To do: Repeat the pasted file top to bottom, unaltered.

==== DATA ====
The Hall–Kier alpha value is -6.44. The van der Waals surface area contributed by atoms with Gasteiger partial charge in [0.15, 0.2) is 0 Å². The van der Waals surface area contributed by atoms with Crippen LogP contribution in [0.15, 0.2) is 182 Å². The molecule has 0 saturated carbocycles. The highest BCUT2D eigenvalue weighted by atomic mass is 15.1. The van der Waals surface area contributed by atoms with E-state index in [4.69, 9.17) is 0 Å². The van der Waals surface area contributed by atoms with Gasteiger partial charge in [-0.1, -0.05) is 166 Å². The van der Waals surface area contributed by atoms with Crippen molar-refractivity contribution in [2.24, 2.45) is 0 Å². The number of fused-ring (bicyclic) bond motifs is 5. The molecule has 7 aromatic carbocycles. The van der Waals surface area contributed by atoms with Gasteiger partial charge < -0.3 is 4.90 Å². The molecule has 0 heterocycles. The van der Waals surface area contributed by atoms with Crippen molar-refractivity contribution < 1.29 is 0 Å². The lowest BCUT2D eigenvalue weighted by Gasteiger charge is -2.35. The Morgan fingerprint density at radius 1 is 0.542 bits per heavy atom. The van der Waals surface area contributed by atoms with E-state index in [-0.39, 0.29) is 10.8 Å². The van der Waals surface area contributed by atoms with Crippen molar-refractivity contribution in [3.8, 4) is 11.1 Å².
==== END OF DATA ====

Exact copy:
The Hall–Kier alpha value is -6.44. The van der Waals surface area contributed by atoms with Gasteiger partial charge in [0.15, 0.2) is 0 Å². The van der Waals surface area contributed by atoms with Crippen LogP contribution in [0.15, 0.2) is 182 Å². The molecule has 0 saturated carbocycles. The highest BCUT2D eigenvalue weighted by atomic mass is 15.1. The van der Waals surface area contributed by atoms with E-state index in [4.69, 9.17) is 0 Å². The van der Waals surface area contributed by atoms with Gasteiger partial charge in [-0.1, -0.05) is 166 Å². The van der Waals surface area contributed by atoms with Crippen molar-refractivity contribution in [2.24, 2.45) is 0 Å². The number of fused-ring (bicyclic) bond motifs is 5. The molecule has 7 aromatic carbocycles. The van der Waals surface area contributed by atoms with Gasteiger partial charge < -0.3 is 4.90 Å². The molecule has 0 heterocycles. The van der Waals surface area contributed by atoms with Crippen molar-refractivity contribution < 1.29 is 0 Å². The lowest BCUT2D eigenvalue weighted by Gasteiger charge is -2.35. The Morgan fingerprint density at radius 1 is 0.542 bits per heavy atom. The van der Waals surface area contributed by atoms with E-state index in [-0.39, 0.29) is 10.8 Å². The van der Waals surface area contributed by atoms with Crippen molar-refractivity contribution in [3.8, 4) is 11.1 Å².